Trader Law and Legal Definition
For purposes of U.S. income tax, there is a distinction to be made between an "investor" and a "trader" in securities. Most individuals, who may make trades in securities a few times a week, are classified as investors. A trader, on the other hand, is considered to be carrying on business. The main tax advantage to the trader classification is the ability to deduct most expenses incurred in the course of trading, such as software, computer equipment, subscriptions, etc. The border line between an investor and a trader for tax purposes is not always clear. The Internal Revenue Code does not itself define the term trader so reference must be made to the IRS guidelines and court cases that deal with traders.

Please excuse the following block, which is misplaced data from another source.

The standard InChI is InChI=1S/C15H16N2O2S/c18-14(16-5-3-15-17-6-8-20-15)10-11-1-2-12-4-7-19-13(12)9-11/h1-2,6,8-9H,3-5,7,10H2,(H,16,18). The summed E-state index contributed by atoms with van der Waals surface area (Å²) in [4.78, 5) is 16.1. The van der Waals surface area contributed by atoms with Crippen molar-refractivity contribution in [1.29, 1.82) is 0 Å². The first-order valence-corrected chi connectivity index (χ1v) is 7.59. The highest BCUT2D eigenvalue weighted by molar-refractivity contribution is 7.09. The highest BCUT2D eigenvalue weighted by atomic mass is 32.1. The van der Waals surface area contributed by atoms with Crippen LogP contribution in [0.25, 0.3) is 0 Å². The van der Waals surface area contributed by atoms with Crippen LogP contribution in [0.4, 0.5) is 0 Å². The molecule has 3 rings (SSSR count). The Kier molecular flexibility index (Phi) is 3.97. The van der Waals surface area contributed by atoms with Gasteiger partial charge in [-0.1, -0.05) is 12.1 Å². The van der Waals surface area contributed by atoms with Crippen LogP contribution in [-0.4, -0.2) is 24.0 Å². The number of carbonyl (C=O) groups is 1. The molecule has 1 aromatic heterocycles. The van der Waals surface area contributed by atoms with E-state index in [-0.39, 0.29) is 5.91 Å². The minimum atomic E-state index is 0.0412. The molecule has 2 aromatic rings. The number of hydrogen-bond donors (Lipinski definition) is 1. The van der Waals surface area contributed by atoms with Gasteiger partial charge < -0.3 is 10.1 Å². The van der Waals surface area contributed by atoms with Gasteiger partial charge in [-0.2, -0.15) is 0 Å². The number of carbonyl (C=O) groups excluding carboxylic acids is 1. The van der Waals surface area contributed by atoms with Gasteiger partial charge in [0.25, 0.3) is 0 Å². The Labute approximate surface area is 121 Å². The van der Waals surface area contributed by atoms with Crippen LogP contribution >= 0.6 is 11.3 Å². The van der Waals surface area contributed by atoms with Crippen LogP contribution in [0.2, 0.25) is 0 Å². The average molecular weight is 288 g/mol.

In its year 2003 instructions for Form 1040, Schedule D, the IRS states as follows:
"To be engaged in business as a trader in securities:
- You must seek to profit from daily market movements in the prices of securities and not from dividends, interest, or capital appreciation.
- Your activity must be substantial.
- You must carry on the activity with continuity and regularity.
- The following facts and circumstances should be considered in determining if your activity is a business: Typical holding periods for securities bought and sold.
- The frequency and dollar amount of your trades during the year.
- The extent to which you pursue the activity to produce income for a livelihood.
- The amount of time you devote to the activity."